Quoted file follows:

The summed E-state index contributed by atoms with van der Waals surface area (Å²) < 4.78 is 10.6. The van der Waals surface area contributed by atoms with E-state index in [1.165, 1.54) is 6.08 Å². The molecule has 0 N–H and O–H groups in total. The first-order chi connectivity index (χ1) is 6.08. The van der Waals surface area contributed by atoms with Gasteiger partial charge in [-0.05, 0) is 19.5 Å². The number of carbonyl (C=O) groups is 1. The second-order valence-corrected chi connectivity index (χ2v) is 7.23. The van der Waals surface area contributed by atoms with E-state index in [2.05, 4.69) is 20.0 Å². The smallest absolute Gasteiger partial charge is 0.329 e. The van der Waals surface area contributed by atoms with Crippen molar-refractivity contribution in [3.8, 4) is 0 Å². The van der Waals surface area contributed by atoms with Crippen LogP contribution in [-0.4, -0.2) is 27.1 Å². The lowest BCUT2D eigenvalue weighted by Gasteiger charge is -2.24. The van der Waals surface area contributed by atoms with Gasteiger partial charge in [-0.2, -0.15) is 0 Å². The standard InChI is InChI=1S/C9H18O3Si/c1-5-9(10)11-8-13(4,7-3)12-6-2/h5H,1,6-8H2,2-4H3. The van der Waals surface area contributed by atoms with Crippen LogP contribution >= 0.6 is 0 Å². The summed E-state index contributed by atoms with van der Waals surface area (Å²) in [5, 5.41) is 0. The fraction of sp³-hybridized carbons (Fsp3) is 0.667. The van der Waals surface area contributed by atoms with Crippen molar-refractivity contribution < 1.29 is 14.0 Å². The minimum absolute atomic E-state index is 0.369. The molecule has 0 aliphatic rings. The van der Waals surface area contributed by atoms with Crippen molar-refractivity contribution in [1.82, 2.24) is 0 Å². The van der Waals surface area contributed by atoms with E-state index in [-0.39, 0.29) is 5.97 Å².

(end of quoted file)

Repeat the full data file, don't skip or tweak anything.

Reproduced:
The summed E-state index contributed by atoms with van der Waals surface area (Å²) < 4.78 is 10.6. The van der Waals surface area contributed by atoms with E-state index in [1.165, 1.54) is 6.08 Å². The molecule has 0 N–H and O–H groups in total. The first-order chi connectivity index (χ1) is 6.08. The van der Waals surface area contributed by atoms with Gasteiger partial charge in [-0.05, 0) is 19.5 Å². The number of carbonyl (C=O) groups is 1. The second-order valence-corrected chi connectivity index (χ2v) is 7.23. The van der Waals surface area contributed by atoms with E-state index in [2.05, 4.69) is 20.0 Å². The smallest absolute Gasteiger partial charge is 0.329 e. The van der Waals surface area contributed by atoms with Crippen molar-refractivity contribution in [3.8, 4) is 0 Å². The van der Waals surface area contributed by atoms with Crippen LogP contribution in [-0.4, -0.2) is 27.1 Å². The lowest BCUT2D eigenvalue weighted by Gasteiger charge is -2.24. The van der Waals surface area contributed by atoms with Gasteiger partial charge in [-0.2, -0.15) is 0 Å². The standard InChI is InChI=1S/C9H18O3Si/c1-5-9(10)11-8-13(4,7-3)12-6-2/h5H,1,6-8H2,2-4H3. The van der Waals surface area contributed by atoms with Crippen LogP contribution >= 0.6 is 0 Å². The summed E-state index contributed by atoms with van der Waals surface area (Å²) in [5, 5.41) is 0. The fraction of sp³-hybridized carbons (Fsp3) is 0.667. The van der Waals surface area contributed by atoms with Crippen molar-refractivity contribution < 1.29 is 14.0 Å². The minimum absolute atomic E-state index is 0.369. The molecule has 0 aliphatic rings. The van der Waals surface area contributed by atoms with Crippen molar-refractivity contribution in [1.82, 2.24) is 0 Å². The van der Waals surface area contributed by atoms with E-state index in [-0.39, 0.29) is 5.97 Å².